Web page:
waive
waive /'wāv/ vt waived, waiv·ing [Anglo-French waiver weiver, literally to abandon, forsake, from waif weif forlorn, stray, probably from Old Norse veif something loose or flapping]
1: to relinquish (as a right or privilege) voluntarily and intentionally
the defendant waived a felony hearing on the chargeNational Law Journal compare forfeit, reserve
2: to refrain from enforcing or requiring
some statutes waive the age requirement — W. M. McGovern, Jr. et al.
waiv·able adj

Merriam-Webster’s Dictionary of Law. . 1996.

waive
I verb cast off, cease, de re decedere, desist from, disclaim, dismiss, disown, dispense with, forgo, give up, give up claim to, not retain, not use, put aside, refrain from, refuse, reject, relinquish, rem concedere, renounce, repudiate, sacrifice, set aside, surrender, yield associated concepts: election of remedy, waive a jury trial, waive jurisdictional requirements, waive objections, waive rights, waive rights to payment under a contract II index abrogate (rescind), discontinue (abandon), discontinue (break continuity), forbear, forfeit, forgo, forswear, leave (allow to remain), refrain, reject, relinquish, remit (release from penalty), renounce, surrender (give back), yield (submit)

Burton's Legal Thesaurus. . 2006


waive
v.
To voluntarily give up a legal right or claim.

The Essential Law Dictionary. — Sphinx Publishing, An imprint of Sourcebooks, Inc. . 2008.


waive
To voluntarily give up a right, including not enforcing a term of a contract (such as insisting on payment on an exact date), or knowingly giving up a legal right (such as a speedy trial). (See also: waiver)
Category: Criminal Law
Category: Representing Yourself in Court
Category: Small Claims Court & Lawsuits

Nolo’s Plain-English Law Dictionary. . 2009.


waive
v.
1 To voluntarily give up, abandon, or surrender a right, privilege or claim. Usually, a right may only be waived if the person so doing has full knowledge of what the consequences might be.
2 To abstain from insisting on a formality, such as an extradition hearing prior to extradition.

Webster's New World Law Dictionary. . 2000.


waive
To intentionally or voluntarily relinquish a known right or engage in conduct warranting an inference that a right has been surrendered.

Dictionary from West's Encyclopedia of American Law. 2005.


waive
To intentionally or voluntarily relinquish a known right or engage in conduct warranting an inference that a right has been surrendered.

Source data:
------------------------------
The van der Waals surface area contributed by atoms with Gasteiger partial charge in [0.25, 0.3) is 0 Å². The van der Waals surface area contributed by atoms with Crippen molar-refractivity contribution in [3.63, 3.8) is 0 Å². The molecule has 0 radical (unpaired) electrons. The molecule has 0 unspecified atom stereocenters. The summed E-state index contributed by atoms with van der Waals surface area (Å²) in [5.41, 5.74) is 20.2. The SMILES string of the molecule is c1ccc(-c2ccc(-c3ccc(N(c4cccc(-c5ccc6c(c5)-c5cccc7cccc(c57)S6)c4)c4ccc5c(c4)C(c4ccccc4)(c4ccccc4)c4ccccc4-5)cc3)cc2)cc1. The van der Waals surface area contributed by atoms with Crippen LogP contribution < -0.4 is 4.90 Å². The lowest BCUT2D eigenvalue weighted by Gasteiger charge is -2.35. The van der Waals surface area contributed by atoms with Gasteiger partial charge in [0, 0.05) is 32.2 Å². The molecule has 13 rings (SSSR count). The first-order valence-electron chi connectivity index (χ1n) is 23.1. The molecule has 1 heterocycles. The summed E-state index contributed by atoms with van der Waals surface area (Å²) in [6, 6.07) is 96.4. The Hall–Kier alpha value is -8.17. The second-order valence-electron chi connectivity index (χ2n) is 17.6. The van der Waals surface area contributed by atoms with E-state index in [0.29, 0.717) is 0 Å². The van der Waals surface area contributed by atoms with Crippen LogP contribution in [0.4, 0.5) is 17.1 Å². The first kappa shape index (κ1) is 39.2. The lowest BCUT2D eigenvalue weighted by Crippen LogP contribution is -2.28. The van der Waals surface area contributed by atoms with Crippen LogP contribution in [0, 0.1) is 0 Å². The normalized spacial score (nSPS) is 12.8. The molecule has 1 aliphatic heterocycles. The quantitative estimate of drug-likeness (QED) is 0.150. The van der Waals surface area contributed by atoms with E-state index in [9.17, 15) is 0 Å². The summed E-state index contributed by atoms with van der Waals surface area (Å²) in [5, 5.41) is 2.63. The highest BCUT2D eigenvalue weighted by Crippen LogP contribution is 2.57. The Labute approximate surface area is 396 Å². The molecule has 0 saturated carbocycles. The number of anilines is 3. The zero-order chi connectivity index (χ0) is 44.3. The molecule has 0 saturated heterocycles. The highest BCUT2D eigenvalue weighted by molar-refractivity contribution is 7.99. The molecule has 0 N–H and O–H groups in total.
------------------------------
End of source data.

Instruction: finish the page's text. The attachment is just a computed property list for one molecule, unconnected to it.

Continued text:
Short Dictionary of (mostly American) Legal Terms and Abbreviations.

waive
v.
   to voluntarily give up something, including not enforcing a term of a contract (such as insisting on payment on an exact date), or knowingly giving up a legal right such as a speedy trial, a jury trial or a hearing on extradition (the transfer to another state's jurisdiction of one accused of a crime in the other state).
   See also: waiver

Law dictionary. . 2013.

Synonyms:

Look at other dictionaries:

  • waive — [weɪv] verb [transitive] LAW to state officially that a right, rule etc can be ignored in a particular case: • The government has waived restrictions on dealing in foreign currencies. • American Express offered to waive fees for additional cards… …   Financial and business terms

  • Waive — Waive, n. [See {Waive}, v. t. ] 1. A waif; a castaway. [Obs.] Donne. [1913 Webster] 2. (O. Eng. Law) A woman put out of the protection of the law. See {Waive}, v. t., 3 (b), and the Note. [1913 Webster] …   The Collaborative International Dictionary of English

  • Waive — Waive, v. t. [imp. & p. p. {Waived}; p. pr. & vb. n. {Waiving}.] [OE. waiven, weiven, to set aside, remove, OF. weyver, quesver, to waive, of Scand. origin; cf. Icel. veifa to wave, to vibrate, akin to Skr. vip to tremble. Cf. {Vibrate}, {Waif}.] …   The Collaborative International Dictionary of English

  • waive — means ‘to give up (a right or claim) voluntarily’, as in waiving an immunity or waiving formalities. It is not formally confused with the more familiar verb wave except in phrasal verbs such as waive aside and waive away (= to put aside as if… …   Modern English usage

  • Waive — Waive, v. i. To turn aside; to recede. [Obs.] [1913 Webster] To waive from the word of Solomon. Chaucer. [1913 Webster] …   The Collaborative International Dictionary of English

  • waive — (v.) c.1300, from Anglo Fr. weyver to abandon, waive, O.Fr. weyver, guever to abandon, give back, probably from a Scandinavian source akin to O.N. veifa to swing about, from P.Gmc. *waibijanan (see WAIF (Cf. waif)). In Middle English legal… …   Etymology dictionary

  • waive — [weıv] v [T] [Date: 1200 1300; : Old North French; Origin: weyver, from waif; WAIF] to state officially that a right, rule etc can be ignored ▪ She waived her right to a lawyer …   Dictionary of contemporary English

  • waive — [ weıv ] verb transitive to choose to officially ignore a rule, right, or claim: The defendant has waived his right to a jury trial. Museum entrance fees have been waived (=not charged) …   Usage of the words and phrases in modern English

  • waive — cede, yield, resign, abandon, surrender, *relinquish, leave Analogous words: *forgo, forbear, sacrifice: concede, *grant, allow Contrasted words: *demand, claim, require, exact: assert, *maintain, defend …   New Dictionary of Synonyms

  • waive — [v] give up; let go abandon, allow, cede, defer, delay, disclaim, disown, dispense with, forgo, grant, hand over, hold off, hold up, leave, neglect, postpone, prorogue, put off, refrain from, reject, relinquish, remit, remove, renege, renounce,… …   New thesaurus

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